EC: I totally agree. But I have to say this is my pitfall. Had we never had the Trump era, I’d probably still be writing essays like I used to, working to conceal my anger, which many people did prior to Trump to fit in. But it kind of all came out, and I can’t put it back in the box now.

I write op-eds. Pieces about the lack of political power of the millions of disabled, such as the fact that the Democrats won the House in large part because of the ACA. It turned out that an increase of 8.5% of those millions of disabled voters came out.

Doug Jones won in Alabama because of the ACA, but Doug Jones lost in Alabama because Democrats refuse to talk to disabled voters, to call us by our names.

LL: Wow.

EC: There’s something going on in our country that has more to do with who am I going to be liked by, and what part of social media can I connect to in order to publish this thing then it is about truth.

LL: I think that people feel like there are not many disabled people, so they’re not important. There’s not enough of them to matter. And then there are the other people—you wrote about this in your book. You wrote about people that have an aversion and would not go up to the table if someone was in a wheelchair.

And you talked about that whole story with the Camus book and how your mother told you the story wrong about the suicide. Do you know what I’m referring to?

EC: Yeah, my mom. Because we didn’t use to talk about race, or we used to talk a lot more about disability as the other.

LL: But you talked about the protagonist ranting about “the blind, the crippled and the homeless,” and you wanted to say to your mother, what do you even think about this?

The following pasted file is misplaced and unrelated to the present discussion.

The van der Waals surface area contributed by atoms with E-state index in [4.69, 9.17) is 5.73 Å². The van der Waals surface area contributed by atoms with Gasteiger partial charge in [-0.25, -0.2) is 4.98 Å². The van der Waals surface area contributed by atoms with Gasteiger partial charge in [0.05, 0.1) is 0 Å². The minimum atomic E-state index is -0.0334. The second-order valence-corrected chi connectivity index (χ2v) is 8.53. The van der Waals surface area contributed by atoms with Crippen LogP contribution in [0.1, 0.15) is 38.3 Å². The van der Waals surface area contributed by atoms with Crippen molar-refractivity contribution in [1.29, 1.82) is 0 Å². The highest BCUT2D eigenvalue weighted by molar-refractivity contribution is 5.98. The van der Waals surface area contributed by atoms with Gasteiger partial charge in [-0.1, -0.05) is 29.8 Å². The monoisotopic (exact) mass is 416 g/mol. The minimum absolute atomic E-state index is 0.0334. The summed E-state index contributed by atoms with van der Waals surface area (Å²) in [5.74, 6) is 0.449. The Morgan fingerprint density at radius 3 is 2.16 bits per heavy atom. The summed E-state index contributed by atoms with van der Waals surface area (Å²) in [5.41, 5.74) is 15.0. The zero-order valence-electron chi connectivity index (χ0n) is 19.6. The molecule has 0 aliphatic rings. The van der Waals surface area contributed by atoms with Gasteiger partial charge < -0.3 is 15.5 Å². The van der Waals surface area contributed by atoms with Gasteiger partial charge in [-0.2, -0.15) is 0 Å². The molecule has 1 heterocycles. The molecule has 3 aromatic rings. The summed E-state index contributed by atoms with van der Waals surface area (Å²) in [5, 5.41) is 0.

And then you imagine her response would be, who said you’re different? Her denial was so complete, and that one paragraph, it had such a range of ablest responses from the absolute rage to the complete denial.

To fight against such a wide range of responses, it’s got to be exhausting, I can imagine just getting frustrated with the whole thing and giving up.

EC:   There’s this fear that if you let disabled people start writing, then that’s one more minority group that we’re letting in, and therefore, we don’t have as many jobs for white able-bodied people here at this newspaper.

Some of the newspapers that we consider ultra-left, when you look at their history, every single time, they’ve come up against a really oppressed group in our culture, which their on one level trying to defend, they shut them down, they shut their mouths, they look the other way. This is going way back, and sometimes they exploit them.

That’s the history of our news industry, yellow journalism, not writing about the Jewish refugees trying to come to our country during the Holocaust, not writing about the Black obituaries. And guess what? The thalidomide story that I lived. People didn’t even know that the pill was given out here. They refused to publish the truth about us for years after my book came out. Thankfully, I mentored an 8th grader in the National History Day contest and she won first place in the nation. That made the National Endowment for the Humanities aware of what was happening, so finally this paper published the report of the thalidomide survivors’ plight in America, but they published it in March of 2020 as COVID was descending on New York. They buried the story, in other words.

LL: So let’s get back to your book for a moment here. One of the things that I’m always interested in is how I always feel like there’s an expected narrative that people want from you. And then there’s your actual story. Your book, to me, is very much about growing up with a mentally ill mother and being one of eleven children. And yet, I feel as if people don’t see you as a fully rounded person. I’m not sure where the question is there.